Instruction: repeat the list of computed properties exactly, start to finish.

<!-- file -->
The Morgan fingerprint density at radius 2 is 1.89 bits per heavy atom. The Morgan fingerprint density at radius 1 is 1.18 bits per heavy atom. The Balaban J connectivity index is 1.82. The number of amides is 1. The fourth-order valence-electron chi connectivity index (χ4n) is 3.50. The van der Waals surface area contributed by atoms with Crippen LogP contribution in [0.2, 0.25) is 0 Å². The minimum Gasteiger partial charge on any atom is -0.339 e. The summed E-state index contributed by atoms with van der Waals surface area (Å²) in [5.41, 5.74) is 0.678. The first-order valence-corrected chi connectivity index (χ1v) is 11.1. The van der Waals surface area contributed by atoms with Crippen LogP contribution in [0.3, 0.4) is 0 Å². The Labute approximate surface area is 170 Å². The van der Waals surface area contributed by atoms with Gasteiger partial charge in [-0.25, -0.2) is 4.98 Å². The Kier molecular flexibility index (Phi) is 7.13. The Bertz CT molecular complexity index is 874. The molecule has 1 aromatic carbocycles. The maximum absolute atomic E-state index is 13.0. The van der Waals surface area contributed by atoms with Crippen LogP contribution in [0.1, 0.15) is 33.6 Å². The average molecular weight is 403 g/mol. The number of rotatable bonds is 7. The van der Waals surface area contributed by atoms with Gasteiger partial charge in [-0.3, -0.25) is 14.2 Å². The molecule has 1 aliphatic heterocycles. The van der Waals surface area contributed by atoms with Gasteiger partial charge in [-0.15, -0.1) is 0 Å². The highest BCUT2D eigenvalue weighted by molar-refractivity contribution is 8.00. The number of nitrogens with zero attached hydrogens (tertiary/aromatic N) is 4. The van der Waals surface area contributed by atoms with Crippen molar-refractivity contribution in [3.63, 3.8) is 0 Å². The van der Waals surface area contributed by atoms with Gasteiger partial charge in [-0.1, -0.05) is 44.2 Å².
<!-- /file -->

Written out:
The Morgan fingerprint density at radius 2 is 1.89 bits per heavy atom. The Morgan fingerprint density at radius 1 is 1.18 bits per heavy atom. The Balaban J connectivity index is 1.82. The number of amides is 1. The fourth-order valence-electron chi connectivity index (χ4n) is 3.50. The van der Waals surface area contributed by atoms with Crippen LogP contribution in [0.2, 0.25) is 0 Å². The minimum Gasteiger partial charge on any atom is -0.339 e. The summed E-state index contributed by atoms with van der Waals surface area (Å²) in [5.41, 5.74) is 0.678. The first-order valence-corrected chi connectivity index (χ1v) is 11.1. The van der Waals surface area contributed by atoms with Crippen LogP contribution in [0.3, 0.4) is 0 Å². The Labute approximate surface area is 170 Å². The van der Waals surface area contributed by atoms with Gasteiger partial charge in [-0.25, -0.2) is 4.98 Å². The Kier molecular flexibility index (Phi) is 7.13. The Bertz CT molecular complexity index is 874. The molecule has 1 aromatic carbocycles. The maximum absolute atomic E-state index is 13.0. The van der Waals surface area contributed by atoms with Crippen LogP contribution in [0.1, 0.15) is 33.6 Å². The average molecular weight is 403 g/mol. The number of rotatable bonds is 7. The van der Waals surface area contributed by atoms with Gasteiger partial charge in [-0.3, -0.25) is 14.2 Å². The molecule has 1 aliphatic heterocycles. The van der Waals surface area contributed by atoms with Gasteiger partial charge in [-0.15, -0.1) is 0 Å². The highest BCUT2D eigenvalue weighted by molar-refractivity contribution is 8.00. The number of nitrogens with zero attached hydrogens (tertiary/aromatic N) is 4. The van der Waals surface area contributed by atoms with Crippen molar-refractivity contribution in [3.63, 3.8) is 0 Å². The van der Waals surface area contributed by atoms with Gasteiger partial charge in [-0.1, -0.05) is 44.2 Å².